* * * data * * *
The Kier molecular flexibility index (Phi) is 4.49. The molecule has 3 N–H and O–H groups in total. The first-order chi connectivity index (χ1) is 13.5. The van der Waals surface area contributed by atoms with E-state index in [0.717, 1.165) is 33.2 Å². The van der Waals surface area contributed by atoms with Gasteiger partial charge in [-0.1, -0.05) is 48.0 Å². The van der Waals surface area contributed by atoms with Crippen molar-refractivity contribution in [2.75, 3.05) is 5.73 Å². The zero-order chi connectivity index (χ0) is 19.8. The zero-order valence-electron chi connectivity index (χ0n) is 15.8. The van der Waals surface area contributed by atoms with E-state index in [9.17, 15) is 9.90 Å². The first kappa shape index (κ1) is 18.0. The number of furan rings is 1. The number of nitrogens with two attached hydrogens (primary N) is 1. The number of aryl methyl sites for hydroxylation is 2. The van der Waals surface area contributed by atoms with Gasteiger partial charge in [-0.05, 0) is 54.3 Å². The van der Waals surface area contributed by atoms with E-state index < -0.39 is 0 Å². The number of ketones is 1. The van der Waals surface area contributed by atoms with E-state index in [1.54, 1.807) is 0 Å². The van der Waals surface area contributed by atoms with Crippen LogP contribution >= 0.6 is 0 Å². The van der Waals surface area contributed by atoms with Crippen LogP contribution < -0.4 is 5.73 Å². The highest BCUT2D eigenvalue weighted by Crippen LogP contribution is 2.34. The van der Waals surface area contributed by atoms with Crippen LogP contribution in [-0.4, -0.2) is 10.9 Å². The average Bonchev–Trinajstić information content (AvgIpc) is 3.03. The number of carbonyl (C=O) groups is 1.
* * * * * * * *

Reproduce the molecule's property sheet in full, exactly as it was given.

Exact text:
The Kier molecular flexibility index (Phi) is 4.49. The molecule has 3 N–H and O–H groups in total. The first-order chi connectivity index (χ1) is 13.5. The van der Waals surface area contributed by atoms with E-state index in [0.717, 1.165) is 33.2 Å². The van der Waals surface area contributed by atoms with Gasteiger partial charge in [-0.1, -0.05) is 48.0 Å². The van der Waals surface area contributed by atoms with Crippen molar-refractivity contribution in [2.75, 3.05) is 5.73 Å². The zero-order chi connectivity index (χ0) is 19.8. The zero-order valence-electron chi connectivity index (χ0n) is 15.8. The van der Waals surface area contributed by atoms with E-state index in [9.17, 15) is 9.90 Å². The first kappa shape index (κ1) is 18.0. The number of furan rings is 1. The number of nitrogens with two attached hydrogens (primary N) is 1. The number of aryl methyl sites for hydroxylation is 2. The van der Waals surface area contributed by atoms with Gasteiger partial charge in [-0.05, 0) is 54.3 Å². The van der Waals surface area contributed by atoms with E-state index < -0.39 is 0 Å². The number of ketones is 1. The van der Waals surface area contributed by atoms with E-state index in [1.54, 1.807) is 0 Å². The van der Waals surface area contributed by atoms with Crippen LogP contribution >= 0.6 is 0 Å². The van der Waals surface area contributed by atoms with Crippen LogP contribution < -0.4 is 5.73 Å². The highest BCUT2D eigenvalue weighted by Crippen LogP contribution is 2.34. The van der Waals surface area contributed by atoms with Crippen LogP contribution in [-0.4, -0.2) is 10.9 Å². The average Bonchev–Trinajstić information content (AvgIpc) is 3.03. The number of carbonyl (C=O) groups is 1.